Whistleblowers Share Stories of Discrimination on ‘Cancel Art Galleries’ Instagram

Anonymous contributors have shared alleged incidents of discrimination that took place at Gavin Brown, Gladstone, and Kasmin Gallery, among others.

Graffiti seen on plywood covering The Hole gallery on Bowery on June 16. Lev Radin/Pacific Press/LightRocket via Getty Images

Earlier this month, an Instagram account called Change the Museum that was created so people could anonymously share their stories of discrimination, racism and harassment as employees of art institutions eventually brought about the resignation of Gary Garrels, the former head curator at the San Francisco Museum of Modern Art. Now, a more recently-created Instagram account called Cancel Art Galleries has begun similarly posting submissions about galleries in many different cities, and the numerous allegations being made on the account are both visceral and upsetting. A consistent theme in many of the submissions is simple exclusion: BIPOC are simply not represented in the art world as they should be.

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Pay us our fucking CHECKS #cancelartgalleries

A post shared by cancel the damn art galleries (@cancelartgalleries) on Jul 19, 2020 at 7:10pm PDT

In one post, an anonymous commentator alleged that Paul Kasmin, the since-deceased founder of Kasmin gallery, employed a Black personal trainer who he referred to as “black fitness,” rather than identifying her by her real name. Other posts allege a toxic environment at New York-based Gladstone Gallery: “Many of my colleagues were racially abused and treated badly based on their sexual orientation by [Barbara Gladstone’s] senior staff, especially by one person in particular,” one entry reads. “On top of this, Barbara Gladstone is not a friend to women and treats them as inherently lesser than her male employees based on gender alone.”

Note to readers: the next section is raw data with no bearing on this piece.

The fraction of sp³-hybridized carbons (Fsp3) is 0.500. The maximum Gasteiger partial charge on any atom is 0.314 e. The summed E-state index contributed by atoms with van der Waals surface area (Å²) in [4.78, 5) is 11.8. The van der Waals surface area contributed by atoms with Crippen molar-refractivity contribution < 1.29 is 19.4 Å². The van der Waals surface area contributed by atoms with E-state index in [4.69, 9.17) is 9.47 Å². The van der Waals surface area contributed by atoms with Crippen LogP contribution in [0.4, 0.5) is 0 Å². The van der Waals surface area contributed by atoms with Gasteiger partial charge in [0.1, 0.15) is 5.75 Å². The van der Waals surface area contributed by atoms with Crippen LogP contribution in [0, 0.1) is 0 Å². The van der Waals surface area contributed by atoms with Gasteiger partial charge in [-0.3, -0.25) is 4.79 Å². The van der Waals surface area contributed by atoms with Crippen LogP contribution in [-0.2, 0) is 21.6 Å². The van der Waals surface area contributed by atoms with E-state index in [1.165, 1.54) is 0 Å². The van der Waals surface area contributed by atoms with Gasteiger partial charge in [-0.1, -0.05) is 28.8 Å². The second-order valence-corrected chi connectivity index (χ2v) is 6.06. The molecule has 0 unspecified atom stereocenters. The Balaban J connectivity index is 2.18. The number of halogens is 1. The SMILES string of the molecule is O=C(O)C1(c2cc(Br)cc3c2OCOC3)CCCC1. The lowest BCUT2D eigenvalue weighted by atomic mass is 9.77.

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White supremacy KILLS. #cancelartgalleries

A post shared by cancel the damn art galleries (@cancelartgalleries) on Jul 22, 2020 at 2:38pm PDT

Still other posts point out how even supposedly well-meaning institutions have the ability to further marginalize and exploit people of color. “I used to work at a small photo gallery,” one person wrote. “I still follow them on social media—as the BLM protests started gaining momentum across the country, they tried to use the moment (on Instagram!) to promote the gallery and sell work (for profit) of a white photographer that had taken photos of the civil rights movement. The owner/director of the gallery is a white woman. The tone deafness is baffling.”

Because of the specificity of many of the posts on the account, it’s likely that the fallout for individuals accused of misconduct will continue to unfold. But anonymous whistleblowers speaking out in tandem in this manner are endlessly important to effecting institutional change on every level: processed together, these voices are demanding that the current power structures be completely torn down.

Whistleblowers Share Stories of Discrimination on ‘Cancel Art Galleries’ Instagram